Content marketing is on the rise, and organisations devote more and more of their marketing budgets to creating targeted material, it is clear content marketing is an approach worth considering.
Investment in content marketing sees organisations create and distribute relevant material to inform and engage a specific audience, with the objective to direct profitable customer actions. Rather than relying on the one-way advertising messages of our marketing past, organisations are now looking for ways to develop deeper two-way connections with audiences.
This objective throws up challenges for setting goals around and crafting the right content to market their brand.
1. Producing engaging content, and enough of it
Consistency is the key when it comes to engaging your audience over the long term. Create content that works across a variety of channels including print, such as magazines and white papers and digital, such as your brand’s website, blog and social media.
Your content marketing strategy should include knowing where, when and how to distribute each piece of content for each campaign. Each audience segment will have different content and channel preferences. But make sure you don’t flood your audience with too much content. Research their media consumption habits before creating your content calendar.
2. Matching content to the brand vision
The first step of a good content marketing campaign is to work out the story you are telling about your brand. Without this vision to refer back to throughout the campaign, your content will not hit the mark and may actually negatively affect your audience’s perception about your brand.
Personalised content is imperative. Relevant content targeted for each audience segment will result in better engagement. This, in turn, drives the customer actions you are looking to achieve. Each audience segment will have different content needs and also different channels where they will connect with your brand’s content. In other words, engage your audience by producing content that speaks directly to those you wish to target.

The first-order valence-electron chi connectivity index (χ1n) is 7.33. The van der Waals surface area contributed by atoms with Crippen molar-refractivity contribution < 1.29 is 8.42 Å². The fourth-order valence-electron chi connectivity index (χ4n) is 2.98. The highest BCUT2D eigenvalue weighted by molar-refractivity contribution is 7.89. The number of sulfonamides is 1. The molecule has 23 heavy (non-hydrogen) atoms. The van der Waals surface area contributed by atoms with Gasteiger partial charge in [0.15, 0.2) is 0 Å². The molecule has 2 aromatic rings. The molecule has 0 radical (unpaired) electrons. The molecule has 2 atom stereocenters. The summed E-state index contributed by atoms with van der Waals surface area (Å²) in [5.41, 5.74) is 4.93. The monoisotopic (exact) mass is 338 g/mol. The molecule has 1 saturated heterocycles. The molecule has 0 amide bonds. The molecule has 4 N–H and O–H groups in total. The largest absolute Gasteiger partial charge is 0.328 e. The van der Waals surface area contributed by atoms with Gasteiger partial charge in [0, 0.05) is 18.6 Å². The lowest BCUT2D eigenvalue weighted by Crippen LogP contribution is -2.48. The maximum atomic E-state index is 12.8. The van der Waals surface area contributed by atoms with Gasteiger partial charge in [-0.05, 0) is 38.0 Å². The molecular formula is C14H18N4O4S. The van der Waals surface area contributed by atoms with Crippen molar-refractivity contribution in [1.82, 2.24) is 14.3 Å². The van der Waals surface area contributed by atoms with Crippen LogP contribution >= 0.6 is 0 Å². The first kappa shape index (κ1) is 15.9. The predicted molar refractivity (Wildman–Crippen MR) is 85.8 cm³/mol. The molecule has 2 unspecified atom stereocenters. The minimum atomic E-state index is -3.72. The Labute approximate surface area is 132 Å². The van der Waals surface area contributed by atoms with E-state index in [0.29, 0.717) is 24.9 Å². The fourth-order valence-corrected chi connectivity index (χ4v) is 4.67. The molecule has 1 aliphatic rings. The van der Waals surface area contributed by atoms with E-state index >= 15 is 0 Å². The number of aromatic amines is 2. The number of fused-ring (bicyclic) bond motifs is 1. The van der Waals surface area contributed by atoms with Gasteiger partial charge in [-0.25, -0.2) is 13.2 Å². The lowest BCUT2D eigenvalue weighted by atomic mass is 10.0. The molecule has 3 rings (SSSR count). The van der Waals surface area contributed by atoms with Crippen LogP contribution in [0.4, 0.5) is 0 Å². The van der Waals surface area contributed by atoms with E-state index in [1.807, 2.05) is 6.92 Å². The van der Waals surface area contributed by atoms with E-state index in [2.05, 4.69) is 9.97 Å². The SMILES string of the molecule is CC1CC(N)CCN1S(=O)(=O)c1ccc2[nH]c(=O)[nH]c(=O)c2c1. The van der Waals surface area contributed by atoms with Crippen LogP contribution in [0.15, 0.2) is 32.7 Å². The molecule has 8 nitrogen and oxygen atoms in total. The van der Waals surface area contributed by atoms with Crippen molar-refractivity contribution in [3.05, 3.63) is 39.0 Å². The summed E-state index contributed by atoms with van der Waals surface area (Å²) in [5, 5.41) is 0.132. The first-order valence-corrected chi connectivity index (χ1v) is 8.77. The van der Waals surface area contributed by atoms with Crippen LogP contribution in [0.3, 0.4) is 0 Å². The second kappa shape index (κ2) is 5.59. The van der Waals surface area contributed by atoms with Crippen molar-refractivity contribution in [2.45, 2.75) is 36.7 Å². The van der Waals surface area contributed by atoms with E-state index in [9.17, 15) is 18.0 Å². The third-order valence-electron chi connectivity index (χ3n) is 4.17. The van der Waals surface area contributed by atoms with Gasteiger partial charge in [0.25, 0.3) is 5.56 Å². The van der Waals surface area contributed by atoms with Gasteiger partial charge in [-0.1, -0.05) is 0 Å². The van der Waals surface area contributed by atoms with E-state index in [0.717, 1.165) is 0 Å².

3. Getting management buy-in
Many organisations are using content management as a way to present their business as a thought leader. If this is a goal for your organisation, increasing the way your brand connects with its audience is an easy sell for you.
An organisation’s overall content marketing strategy should be set at a senior marketing level to ensure it matches the brand vision and overarching marketing objectives. This also means senior management is more likely to agree to the strategy.
4. Resourcing content marketing well
As mentioned earlier, producing the right type of content, and enough of it, is a major challenge for marketers. If your organisation doesn’t have an in-house content team, this challenge can be solved by outsourcing content creation to a content specialist. These type of agencies can help you to produce consistent content for your brand. Many organisations invest 25 per cent of their marketing budget on content marketing, indicating the importance of this strategy in current campaigns.
5. Effectively measuring your content marketing
Rather than leaning on measures like pages views or content downloads, an effective content marketing strategy needs a clearly defined system to demonstrate ongoing results. Such methods could be data capture programs, lead nurturing systems, conversion tools, web analytics, social listening and surveys. Maximise ROI by using as many relevant channels as possible and commit to regular reviews to ensure your content is hitting the mark and still matches your brand vision every time.